Politics, Business & Culture in the Americas

A New Fashion Capital?



Model on the runway at Caribbean Fashion Week. Photo: Glympze, Courtesy of Caribbean Fashion Week

Jamaica may not have the fashion industry cachet of London, Milan, New York, and Paris, but Pulse Investments Ltd. hopes to change that. A 30-year-old Jamaican fashion, music and entertainment company, Pulse founded Caribbean Fashion Week (CFW) to boost global visibility for Caribbean fashion. On June 6, more than 50 top designers from 20 countries will gather in Kingston for the 13th annual CFW.

The four-day event has already received commitments from fashion celebrities like Cedella Marley (daughter of reggae icon Bob) and Tigerlily Hill. Cedella is considered a rising star in global fashion circles: she designed the uniforms for Team Jamaica in the 2012 London Olympics. Hill, the Caymanian creator of the Crown Atelier brand, won the Emerging Designer Award at last year’s Caribbean Fashion Week.

Much of the buzz surrounding the event is due to the work of Pulse. Previous shows have been critical to developing the region’s haute couture industry by incorporating “buyers, international press for marketing and sales support, workshops, business forums, and a professional exhibition,” says Romae Gordon, fashion director at Pulse.

Some 30 sponsors, ranging from the Jamaican government to beauty product purveyors, are involved in CFW and organizers will be live streaming the shows, generating an aggressive social media campaign through Facebook, Twitter and Instagram, and developing the Ready for CFW television series to create additional attention. More than 300 media outlets are expected to cover the event and organizers anticipate direct and indirect sales at this year’s CFW to top $100,000. “CFW has set the course for Caribbean fashion to take its place in the world,” boasts Gordon.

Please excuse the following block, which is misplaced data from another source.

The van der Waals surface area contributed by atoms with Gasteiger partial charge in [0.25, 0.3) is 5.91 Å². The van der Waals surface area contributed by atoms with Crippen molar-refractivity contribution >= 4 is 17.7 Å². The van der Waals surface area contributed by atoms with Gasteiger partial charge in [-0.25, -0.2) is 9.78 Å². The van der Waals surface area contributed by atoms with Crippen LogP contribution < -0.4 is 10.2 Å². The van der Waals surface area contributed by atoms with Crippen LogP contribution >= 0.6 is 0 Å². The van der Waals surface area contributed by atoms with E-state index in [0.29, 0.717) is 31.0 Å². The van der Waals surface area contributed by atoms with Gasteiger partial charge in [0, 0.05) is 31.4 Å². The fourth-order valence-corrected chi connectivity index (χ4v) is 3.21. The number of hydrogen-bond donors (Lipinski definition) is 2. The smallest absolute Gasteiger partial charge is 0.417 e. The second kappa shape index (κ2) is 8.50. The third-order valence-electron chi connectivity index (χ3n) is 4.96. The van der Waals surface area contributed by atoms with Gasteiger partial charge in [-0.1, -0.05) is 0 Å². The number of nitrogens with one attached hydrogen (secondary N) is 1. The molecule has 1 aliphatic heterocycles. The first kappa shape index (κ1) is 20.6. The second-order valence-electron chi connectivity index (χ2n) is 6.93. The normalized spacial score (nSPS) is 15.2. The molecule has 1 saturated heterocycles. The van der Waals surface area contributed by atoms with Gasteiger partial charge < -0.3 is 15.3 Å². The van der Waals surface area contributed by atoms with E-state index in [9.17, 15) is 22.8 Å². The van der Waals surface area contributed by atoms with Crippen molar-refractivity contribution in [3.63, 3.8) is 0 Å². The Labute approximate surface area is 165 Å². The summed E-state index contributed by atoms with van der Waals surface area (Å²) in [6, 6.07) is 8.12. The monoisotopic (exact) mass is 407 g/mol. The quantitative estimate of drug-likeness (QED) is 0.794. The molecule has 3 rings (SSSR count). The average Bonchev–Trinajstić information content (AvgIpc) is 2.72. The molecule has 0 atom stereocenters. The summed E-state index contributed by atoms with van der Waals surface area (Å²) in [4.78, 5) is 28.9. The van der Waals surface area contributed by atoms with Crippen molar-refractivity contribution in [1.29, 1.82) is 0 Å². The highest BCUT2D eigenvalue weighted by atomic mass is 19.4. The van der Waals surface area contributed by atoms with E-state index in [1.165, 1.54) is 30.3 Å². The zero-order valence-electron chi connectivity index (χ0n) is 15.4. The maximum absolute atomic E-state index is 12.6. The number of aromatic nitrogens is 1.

But if CFW becomes the newest must-visit spot on the global fashion itinerary, the Caribbean’s unique attractions—perfect weather, plenty of beaches to show swimsuit lines, and, of course, a reggae beat—will also have a lot to do with it.

The various bars and nightclubs throughout Kingston will host official after-parties that will keep the 5,000-plus guests and 100 models entertained as Jamaica and the Caribbean continue to gain global prestige in the fashion industry.

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